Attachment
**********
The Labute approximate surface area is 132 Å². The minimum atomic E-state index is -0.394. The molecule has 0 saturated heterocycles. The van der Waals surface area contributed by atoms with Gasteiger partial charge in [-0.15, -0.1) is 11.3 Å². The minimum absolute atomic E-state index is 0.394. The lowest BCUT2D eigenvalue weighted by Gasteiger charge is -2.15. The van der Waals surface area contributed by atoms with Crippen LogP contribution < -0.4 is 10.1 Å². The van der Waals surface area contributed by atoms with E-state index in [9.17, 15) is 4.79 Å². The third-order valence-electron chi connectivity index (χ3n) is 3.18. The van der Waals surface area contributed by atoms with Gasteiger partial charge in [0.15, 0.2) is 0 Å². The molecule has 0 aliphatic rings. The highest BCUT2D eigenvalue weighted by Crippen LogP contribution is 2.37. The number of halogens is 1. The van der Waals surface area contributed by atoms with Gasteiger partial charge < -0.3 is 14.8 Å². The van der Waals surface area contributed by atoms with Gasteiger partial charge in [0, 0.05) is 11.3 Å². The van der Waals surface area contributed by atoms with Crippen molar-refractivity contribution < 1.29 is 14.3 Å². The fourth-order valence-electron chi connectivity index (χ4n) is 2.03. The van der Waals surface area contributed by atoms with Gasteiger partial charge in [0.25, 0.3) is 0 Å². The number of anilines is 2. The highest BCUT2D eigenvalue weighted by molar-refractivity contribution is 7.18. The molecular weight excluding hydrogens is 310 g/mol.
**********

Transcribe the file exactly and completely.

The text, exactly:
The Labute approximate surface area is 132 Å². The minimum atomic E-state index is -0.394. The molecule has 0 saturated heterocycles. The van der Waals surface area contributed by atoms with Gasteiger partial charge in [-0.15, -0.1) is 11.3 Å². The minimum absolute atomic E-state index is 0.394. The lowest BCUT2D eigenvalue weighted by Gasteiger charge is -2.15. The van der Waals surface area contributed by atoms with Crippen LogP contribution < -0.4 is 10.1 Å². The van der Waals surface area contributed by atoms with E-state index in [9.17, 15) is 4.79 Å². The third-order valence-electron chi connectivity index (χ3n) is 3.18. The van der Waals surface area contributed by atoms with Gasteiger partial charge in [0.15, 0.2) is 0 Å². The molecule has 0 aliphatic rings. The highest BCUT2D eigenvalue weighted by Crippen LogP contribution is 2.37. The number of halogens is 1. The van der Waals surface area contributed by atoms with Gasteiger partial charge < -0.3 is 14.8 Å². The van der Waals surface area contributed by atoms with Gasteiger partial charge in [0, 0.05) is 11.3 Å². The van der Waals surface area contributed by atoms with Crippen molar-refractivity contribution < 1.29 is 14.3 Å². The fourth-order valence-electron chi connectivity index (χ4n) is 2.03. The van der Waals surface area contributed by atoms with Gasteiger partial charge in [0.25, 0.3) is 0 Å². The number of anilines is 2. The highest BCUT2D eigenvalue weighted by molar-refractivity contribution is 7.18. The molecular weight excluding hydrogens is 310 g/mol.